Augmented reality glasses have been the next big wearable tech frontier for years, and it looks like they’ll hit a tipping point in 2021.
- Apple was planning to be in the smart glasses business by 2023, but rumors of a first appearance by Apple Glass in 2021 already emerged earlier this year.
- Facebook has announced its plans to launch a smart glasses product in 2021, though the tech behemoth has the added challenge of convincing people to actually trust them.
- And LG is getting in on the action too, hoping that an ultra-light prototype in the works for next year will convince users to switch over to their setup.
It makes sense why these tech companies and many others are hustling to be the early bird of the industry: ABI Research predicts that AR glasses will be a $100 billion market by 2023.
However, there was some other recent AR news that caught my attention. And maybe it caught yours as well since you’re now reading this article?
AR doggles are a thing now
The United States Army recruited Seattle-based company Command Sight to develop a prototype for military-grade AR goggles for dogs (“doggles”) via a Small Business Innovation Research investment. The goal is to create an XR (extended reality) environment that allows soldiers to better command military dogs remotely through visual cues and avatars.
Like most dogs, military dogs are trained with commands, hand signals, and positive reinforcement. But these methods all require close proximity between dog and soldier. In operations such as explosive device detection or dangerous rescue hunts, the only remote communication solution is to strap a walkie-talkie to a dog’s back, which not only leads to canine confusion but also can risk unwanted exposure.
Command Sight’s doggles allow soldiers to initiate visual cues that can appear silently within a dog’s line of sight. The project recently received a green light for phase-two funding.
An extended-reality existence sounds pretty Jetsons to me. But as it turns out, XR simulations using both virtual and augmented reality have been leveraged for years now to enrich workplace environments.
- Both the U.S. Navy and Air Force were early adopters of head-mounted displays (HMDs), creating hyper-realistic VR simulations for combat training.
- Boeing implemented an XR training simulation for the complex task of electrical wiring installation on jets and improved engineer productivity by 30%.
- Walmart purchased 17,000 Oculus VR headsets to incorporate into their employee onboarding experience.
Other corporations are in hot pursuit. A 2018 survey from the Harvard Business Review found that 20% of executives already had mixed-reality technology in production at their company, and 68% of them believed it was important to achieving their company’s strategic goals over the next 18 months.
All this workplace innovation is certainly exciting. But it’s these damn doggles I can’t stop thinking about. If AR doggles can influence the behavior of man’s best friend, will a human version do the same for me?
AR, I’m begging you: Change my behavior
This might be the quarantine-induced record levels of screen time talking, but most online content doesn’t really get a rise out of me anymore. I need something more visceral and realistic, and XR environments reinvigorate my nerdy love for technology in ways that meticulously scripted TikTok footage cannot.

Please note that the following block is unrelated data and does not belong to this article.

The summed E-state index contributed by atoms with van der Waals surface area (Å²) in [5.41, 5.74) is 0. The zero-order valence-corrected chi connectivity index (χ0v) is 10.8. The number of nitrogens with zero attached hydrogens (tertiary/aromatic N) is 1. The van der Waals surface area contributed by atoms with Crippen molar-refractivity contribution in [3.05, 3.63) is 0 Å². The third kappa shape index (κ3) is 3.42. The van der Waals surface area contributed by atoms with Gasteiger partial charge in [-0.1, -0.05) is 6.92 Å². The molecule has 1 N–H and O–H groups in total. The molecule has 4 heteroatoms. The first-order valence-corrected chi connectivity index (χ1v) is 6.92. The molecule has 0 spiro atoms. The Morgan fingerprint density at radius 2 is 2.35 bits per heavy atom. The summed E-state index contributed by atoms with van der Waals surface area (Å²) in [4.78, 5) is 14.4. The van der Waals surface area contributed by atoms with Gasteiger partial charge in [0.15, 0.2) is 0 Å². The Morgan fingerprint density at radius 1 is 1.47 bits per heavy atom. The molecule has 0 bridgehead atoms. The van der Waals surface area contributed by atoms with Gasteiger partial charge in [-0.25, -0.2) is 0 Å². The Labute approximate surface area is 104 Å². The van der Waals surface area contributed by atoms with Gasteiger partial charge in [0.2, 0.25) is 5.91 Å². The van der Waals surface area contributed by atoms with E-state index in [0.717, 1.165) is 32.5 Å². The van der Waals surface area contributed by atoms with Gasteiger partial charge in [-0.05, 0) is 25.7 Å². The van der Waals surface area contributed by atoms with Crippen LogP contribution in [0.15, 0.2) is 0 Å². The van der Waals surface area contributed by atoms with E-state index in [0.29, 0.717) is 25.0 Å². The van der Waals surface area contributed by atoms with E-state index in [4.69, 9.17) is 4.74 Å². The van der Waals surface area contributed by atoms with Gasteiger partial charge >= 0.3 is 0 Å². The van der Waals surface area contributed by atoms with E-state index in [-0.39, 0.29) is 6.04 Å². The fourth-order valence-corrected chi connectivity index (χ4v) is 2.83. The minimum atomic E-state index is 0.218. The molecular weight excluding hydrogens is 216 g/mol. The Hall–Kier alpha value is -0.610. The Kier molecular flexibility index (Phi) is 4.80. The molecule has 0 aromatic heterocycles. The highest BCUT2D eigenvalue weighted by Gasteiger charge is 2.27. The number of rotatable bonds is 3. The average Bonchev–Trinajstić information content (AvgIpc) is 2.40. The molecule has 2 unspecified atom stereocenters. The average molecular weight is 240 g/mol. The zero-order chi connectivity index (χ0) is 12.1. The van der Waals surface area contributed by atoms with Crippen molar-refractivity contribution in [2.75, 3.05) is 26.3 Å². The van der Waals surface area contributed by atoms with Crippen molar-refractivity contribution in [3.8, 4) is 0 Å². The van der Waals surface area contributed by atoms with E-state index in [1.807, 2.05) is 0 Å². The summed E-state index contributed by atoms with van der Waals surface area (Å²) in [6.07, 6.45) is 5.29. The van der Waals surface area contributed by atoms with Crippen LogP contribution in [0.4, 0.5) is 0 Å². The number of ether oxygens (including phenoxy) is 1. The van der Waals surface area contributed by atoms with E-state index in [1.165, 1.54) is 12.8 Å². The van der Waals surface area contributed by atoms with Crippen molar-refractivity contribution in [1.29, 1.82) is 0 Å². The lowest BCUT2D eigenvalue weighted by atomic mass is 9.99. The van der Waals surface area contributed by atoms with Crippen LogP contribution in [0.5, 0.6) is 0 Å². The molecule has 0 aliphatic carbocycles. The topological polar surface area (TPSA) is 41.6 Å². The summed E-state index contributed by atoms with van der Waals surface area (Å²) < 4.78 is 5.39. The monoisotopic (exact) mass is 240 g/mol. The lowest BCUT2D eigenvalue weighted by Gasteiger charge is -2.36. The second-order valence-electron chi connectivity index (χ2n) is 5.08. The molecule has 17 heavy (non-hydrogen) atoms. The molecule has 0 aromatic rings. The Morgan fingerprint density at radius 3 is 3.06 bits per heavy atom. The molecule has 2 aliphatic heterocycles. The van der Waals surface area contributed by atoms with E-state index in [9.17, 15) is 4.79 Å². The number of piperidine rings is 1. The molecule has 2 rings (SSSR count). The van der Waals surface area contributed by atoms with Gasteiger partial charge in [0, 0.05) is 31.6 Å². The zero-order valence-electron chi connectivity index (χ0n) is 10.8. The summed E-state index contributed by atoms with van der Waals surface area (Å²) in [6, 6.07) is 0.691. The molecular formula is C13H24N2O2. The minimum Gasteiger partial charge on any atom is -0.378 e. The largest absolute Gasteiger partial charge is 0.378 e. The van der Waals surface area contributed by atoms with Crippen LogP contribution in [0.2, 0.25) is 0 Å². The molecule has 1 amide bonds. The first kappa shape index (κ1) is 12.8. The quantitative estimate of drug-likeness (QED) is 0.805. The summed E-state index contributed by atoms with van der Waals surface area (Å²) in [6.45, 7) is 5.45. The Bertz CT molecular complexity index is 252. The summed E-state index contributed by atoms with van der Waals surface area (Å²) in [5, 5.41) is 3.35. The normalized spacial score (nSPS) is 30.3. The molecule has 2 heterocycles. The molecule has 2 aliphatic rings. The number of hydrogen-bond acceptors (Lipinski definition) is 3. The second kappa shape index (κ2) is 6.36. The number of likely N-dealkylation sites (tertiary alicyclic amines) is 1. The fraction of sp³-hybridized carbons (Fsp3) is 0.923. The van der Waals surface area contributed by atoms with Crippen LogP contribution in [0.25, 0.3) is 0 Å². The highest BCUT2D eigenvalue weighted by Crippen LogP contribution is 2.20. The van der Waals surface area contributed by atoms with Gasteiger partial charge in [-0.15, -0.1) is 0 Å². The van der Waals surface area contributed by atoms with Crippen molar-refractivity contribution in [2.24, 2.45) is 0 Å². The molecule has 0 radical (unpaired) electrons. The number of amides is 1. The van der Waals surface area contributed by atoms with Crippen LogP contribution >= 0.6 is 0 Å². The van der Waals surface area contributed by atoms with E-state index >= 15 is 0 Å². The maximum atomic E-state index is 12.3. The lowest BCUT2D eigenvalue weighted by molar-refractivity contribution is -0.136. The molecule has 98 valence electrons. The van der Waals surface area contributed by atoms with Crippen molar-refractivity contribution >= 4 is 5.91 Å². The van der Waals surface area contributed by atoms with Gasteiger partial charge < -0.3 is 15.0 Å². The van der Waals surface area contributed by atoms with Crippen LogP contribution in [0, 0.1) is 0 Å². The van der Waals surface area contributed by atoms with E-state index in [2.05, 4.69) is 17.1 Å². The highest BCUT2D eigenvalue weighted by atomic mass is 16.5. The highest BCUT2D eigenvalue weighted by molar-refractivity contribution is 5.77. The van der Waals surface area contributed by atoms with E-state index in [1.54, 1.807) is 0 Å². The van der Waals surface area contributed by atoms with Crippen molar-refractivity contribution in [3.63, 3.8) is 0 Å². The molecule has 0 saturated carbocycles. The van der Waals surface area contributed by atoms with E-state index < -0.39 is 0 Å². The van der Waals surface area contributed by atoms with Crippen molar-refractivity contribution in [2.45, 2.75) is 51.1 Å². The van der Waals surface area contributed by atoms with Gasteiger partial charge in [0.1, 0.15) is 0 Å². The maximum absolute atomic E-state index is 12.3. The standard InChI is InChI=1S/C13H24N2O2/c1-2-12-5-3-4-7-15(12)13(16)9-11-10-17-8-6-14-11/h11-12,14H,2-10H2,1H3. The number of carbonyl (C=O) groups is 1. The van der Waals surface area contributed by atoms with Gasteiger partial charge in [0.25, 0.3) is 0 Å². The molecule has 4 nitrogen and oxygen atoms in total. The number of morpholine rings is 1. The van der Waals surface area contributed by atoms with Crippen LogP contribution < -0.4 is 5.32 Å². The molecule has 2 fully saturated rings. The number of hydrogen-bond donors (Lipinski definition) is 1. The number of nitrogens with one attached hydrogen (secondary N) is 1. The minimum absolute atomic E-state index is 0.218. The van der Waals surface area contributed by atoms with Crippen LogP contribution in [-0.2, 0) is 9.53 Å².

XR even did a bang-up job salvaging our Halloween thrills this year. We downloaded the immersive haunted house game Affected: The Manor to our Oculus Quest, and at one point, we were screaming so loudly that the neighbors came over to check on us.
My VR-induced screams were girlish and genuine, and a similar level of emotional depth may be achievable in the partially immersive world of AR. Research from Stanford found that social cues hold up in AR environments: In one experiment, participants unanimously chose not to sit in a chair that had previously been occupied by an artificial avatar. And a study published in the journal Education and Information Technologies found that AR simulations in college business ethics classes were more effective for increasing “moral imagination,” which leads to greater moral sensitivity.
Augmented reality appears to feel real enough to change our behavior. This is key, and the “realness” of XR environments is so important scientists have a term for it — social presence theory — which measures the authenticity of a virtual simulation.
Imagine a notification of positive reinforcement appearing on the corner of your lens whenever you take a desired action or an alert gently vibrating your eyeglass frames whenever you appear to be going off course, whether it be while following directions on a map or deviating from a previously uploaded nutrition plan. (I personally want a virtual Chris Hemsworth to appear in my periphery and shake his head disapprovingly whenever I bring a cookie to my lips, which these days is about once every three hours. But I digress.)
Seeing how popular wearable tech has become in recent years as a vehicle for self-actualization, I totally see smart glasses taking guided behavior change to the next level. It feels scary but also exciting.
In the aforementioned Harvard Business Review report, Deloitte managing director Allan Cook notes that “Every 10 or 15 years, there’s an impactful shift in the way people use and interact with technology and data” and that “mixed reality is going to be the fourth shift (after PCs, the internet, and mobile devices). It will be as big as each one of those earlier shifts.”
It sounds like we won’t have to be jealous of these AR doggles for long. But as this fourth shift in consumer technology draws near, the question may not be whether smart glasses can change our behavior but rather how much we will let them.